The Washington Post is publishing today a revealing preview of the memoir book by former White House press secretary Scott McClellan, titled “What happened: Inside the Bush White House and Washington’s Culture of Deception.” The book, released today in the United States by PublicAffairs, reveals how the Bush Administration orchestrated in 2002 a well-planned “political propaganda campaign” to sell the war in Iraq to the American people, “manipulating sources of public opinion” and “downplaying the major reason for going to war.”
Here are extracts from the book review by the Washington Post:
He [McClellan] describes Bush as demonstrating a “lack of inquisitiveness,” says the White House operated in “permanent campaign” mode, and admits to having been deceived by some in the president’s inner circle about the leak of a CIA operative’s name.
The book, coming from a man who was a tight-lipped defender of administration aides and policy, is certain to give fuel to critics of the administration, and McClellan has harsh words for many of his past colleagues. He accuses former White House adviser Karl Rove of misleading him about his role in the CIA case. He describes Secretary of State Condoleezza Rice as being deft at deflecting blame, and he calls Vice President Cheney “the magic man” who steered policy behind the scenes while leaving no fingerprints.
McClellan stops short of saying that Bush purposely lied about his reasons for invading Iraq, writing that he and his subordinates were not “employing out-and-out deception” to make their case for war in 2002.
But in a chapter titled “Selling the War,” he alleges that the administration repeatedly shaded the truth and that Bush “managed the crisis in a way that almost guaranteed that the use of force would become the only feasible option.”
“Over that summer of 2002,” he writes, “top Bush aides had outlined a strategy for carefully orchestrating the coming campaign to aggressively sell the war. . . . In the permanent campaign era, it was all about manipulating sources of public opinion to the president’s advantage.”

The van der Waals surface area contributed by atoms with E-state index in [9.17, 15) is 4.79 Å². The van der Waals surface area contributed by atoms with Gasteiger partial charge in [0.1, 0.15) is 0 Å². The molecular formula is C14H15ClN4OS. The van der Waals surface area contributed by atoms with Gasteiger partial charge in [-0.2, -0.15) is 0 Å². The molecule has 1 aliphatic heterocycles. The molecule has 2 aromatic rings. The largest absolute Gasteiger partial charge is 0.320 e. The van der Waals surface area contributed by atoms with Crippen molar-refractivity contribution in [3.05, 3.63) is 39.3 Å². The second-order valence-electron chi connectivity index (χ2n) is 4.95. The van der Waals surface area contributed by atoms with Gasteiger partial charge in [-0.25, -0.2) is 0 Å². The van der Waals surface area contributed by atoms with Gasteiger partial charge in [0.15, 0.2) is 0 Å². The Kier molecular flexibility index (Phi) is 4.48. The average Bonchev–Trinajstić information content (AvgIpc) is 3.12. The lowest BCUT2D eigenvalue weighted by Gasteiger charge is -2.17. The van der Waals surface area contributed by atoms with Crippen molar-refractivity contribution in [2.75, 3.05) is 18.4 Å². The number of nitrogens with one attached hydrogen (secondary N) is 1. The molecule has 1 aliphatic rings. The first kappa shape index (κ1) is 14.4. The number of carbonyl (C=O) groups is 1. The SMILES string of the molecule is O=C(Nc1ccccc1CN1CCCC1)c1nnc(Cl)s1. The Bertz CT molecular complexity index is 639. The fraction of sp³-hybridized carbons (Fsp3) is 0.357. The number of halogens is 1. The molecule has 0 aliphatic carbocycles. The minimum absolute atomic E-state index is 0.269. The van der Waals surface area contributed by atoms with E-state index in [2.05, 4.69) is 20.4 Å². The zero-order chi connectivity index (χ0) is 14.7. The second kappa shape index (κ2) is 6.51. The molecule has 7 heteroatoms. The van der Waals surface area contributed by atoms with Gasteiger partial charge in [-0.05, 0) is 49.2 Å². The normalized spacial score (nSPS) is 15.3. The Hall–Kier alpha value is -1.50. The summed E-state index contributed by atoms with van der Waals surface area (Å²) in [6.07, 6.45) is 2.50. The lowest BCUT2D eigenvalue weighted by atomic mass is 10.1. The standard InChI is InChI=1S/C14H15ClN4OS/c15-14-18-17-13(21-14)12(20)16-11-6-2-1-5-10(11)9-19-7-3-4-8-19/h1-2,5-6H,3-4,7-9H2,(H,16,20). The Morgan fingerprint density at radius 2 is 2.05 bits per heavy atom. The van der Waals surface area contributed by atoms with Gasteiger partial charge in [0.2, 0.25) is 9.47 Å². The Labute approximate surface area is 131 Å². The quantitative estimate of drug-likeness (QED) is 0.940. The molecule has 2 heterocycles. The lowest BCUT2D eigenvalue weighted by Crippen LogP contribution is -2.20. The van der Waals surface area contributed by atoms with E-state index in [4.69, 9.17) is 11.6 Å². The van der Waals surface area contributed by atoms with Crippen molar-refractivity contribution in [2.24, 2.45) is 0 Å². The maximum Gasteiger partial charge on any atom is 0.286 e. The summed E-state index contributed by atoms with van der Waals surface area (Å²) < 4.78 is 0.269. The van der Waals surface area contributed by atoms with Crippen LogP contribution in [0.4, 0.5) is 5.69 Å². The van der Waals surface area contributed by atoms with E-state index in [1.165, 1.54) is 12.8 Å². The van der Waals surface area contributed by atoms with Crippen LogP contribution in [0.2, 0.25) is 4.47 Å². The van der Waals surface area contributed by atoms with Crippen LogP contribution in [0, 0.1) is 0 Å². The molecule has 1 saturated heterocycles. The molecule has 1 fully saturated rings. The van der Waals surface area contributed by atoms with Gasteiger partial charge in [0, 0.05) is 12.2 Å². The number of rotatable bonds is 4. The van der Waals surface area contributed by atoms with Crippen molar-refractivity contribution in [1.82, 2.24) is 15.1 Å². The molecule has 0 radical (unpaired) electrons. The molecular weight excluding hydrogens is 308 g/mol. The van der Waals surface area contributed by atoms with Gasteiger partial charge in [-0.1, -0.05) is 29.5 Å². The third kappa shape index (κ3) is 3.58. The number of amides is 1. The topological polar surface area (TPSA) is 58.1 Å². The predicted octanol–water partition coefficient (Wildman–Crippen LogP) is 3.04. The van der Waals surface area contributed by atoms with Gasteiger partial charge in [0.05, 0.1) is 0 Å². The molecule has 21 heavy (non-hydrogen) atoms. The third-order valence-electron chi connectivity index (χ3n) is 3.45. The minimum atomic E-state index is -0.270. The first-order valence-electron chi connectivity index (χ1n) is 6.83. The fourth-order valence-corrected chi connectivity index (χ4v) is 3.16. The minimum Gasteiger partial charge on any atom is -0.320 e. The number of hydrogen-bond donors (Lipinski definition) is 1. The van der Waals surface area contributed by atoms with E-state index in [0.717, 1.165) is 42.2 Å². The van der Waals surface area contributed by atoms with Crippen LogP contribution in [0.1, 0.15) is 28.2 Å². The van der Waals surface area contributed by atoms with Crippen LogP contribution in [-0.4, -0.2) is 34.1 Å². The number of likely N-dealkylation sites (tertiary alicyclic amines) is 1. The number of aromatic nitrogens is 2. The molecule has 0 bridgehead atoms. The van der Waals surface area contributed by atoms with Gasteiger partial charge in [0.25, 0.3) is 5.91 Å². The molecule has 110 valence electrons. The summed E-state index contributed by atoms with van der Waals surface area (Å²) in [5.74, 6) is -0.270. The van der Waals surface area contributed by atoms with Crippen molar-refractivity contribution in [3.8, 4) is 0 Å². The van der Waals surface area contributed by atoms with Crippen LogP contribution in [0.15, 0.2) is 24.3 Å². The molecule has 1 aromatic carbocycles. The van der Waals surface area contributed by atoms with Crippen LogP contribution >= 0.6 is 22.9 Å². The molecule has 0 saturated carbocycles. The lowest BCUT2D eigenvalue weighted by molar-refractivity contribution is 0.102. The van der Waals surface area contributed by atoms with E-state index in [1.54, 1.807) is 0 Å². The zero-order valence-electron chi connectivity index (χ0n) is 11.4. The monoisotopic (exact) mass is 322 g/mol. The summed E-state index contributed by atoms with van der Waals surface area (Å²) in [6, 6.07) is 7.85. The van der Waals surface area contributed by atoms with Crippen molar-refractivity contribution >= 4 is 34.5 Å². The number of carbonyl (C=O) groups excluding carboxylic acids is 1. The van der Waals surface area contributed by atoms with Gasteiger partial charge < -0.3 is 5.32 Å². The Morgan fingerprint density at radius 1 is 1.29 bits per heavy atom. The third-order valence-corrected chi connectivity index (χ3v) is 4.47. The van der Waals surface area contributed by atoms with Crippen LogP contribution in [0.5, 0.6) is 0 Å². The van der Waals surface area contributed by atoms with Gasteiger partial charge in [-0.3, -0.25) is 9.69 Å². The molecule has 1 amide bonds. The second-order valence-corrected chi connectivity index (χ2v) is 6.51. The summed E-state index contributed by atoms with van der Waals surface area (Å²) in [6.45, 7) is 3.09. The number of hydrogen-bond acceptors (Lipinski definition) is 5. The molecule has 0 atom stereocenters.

McClellan, once a staunch defender of the war from the podium, comes to a stark conclusion, writing, “What I do know is that war should only be waged when necessary, and the Iraq war was not necessary.”
McClellan resigned from the White House on April 19, 2006, after nearly three years as Bush’s press secretary. The departure was part of a shake-up engineered by new Chief of Staff Joshua B. Bolten that also resulted in Rove surrendering his policy-management duties.
A White House spokeswoman declined to comment on the book, some contents of which were first disclosed by Politico.com. The Washington Post acquired a copy of the book yesterday, in advance of its official release Monday.
Responding to a request for comment, McClellan wrote in an e-mail: “Like many Americans, I am concerned about the poisonous atmosphere in Washington. I wanted to take readers inside the White House and provide them an open and honest look at how things went off course and what can be learned from it. Hopefully in some small way it will contribute to changing Washington for the better and move us beyond the hyper-partisan environment that has permeated Washington over the past 15 years.”
The criticism of Bush in the book is striking, given that it comes from a man who followed him to Washington from Texas.
Bush is depicted as an out-of-touch leader, operating in a political bubble, who has stubbornly refused to admit mistakes. McClellan defends the president’s intellect — “Bush is plenty smart enough to be president,” he writes — but casts him as unwilling or unable to be reflective about his job.
To read the review in its entirety, please click here.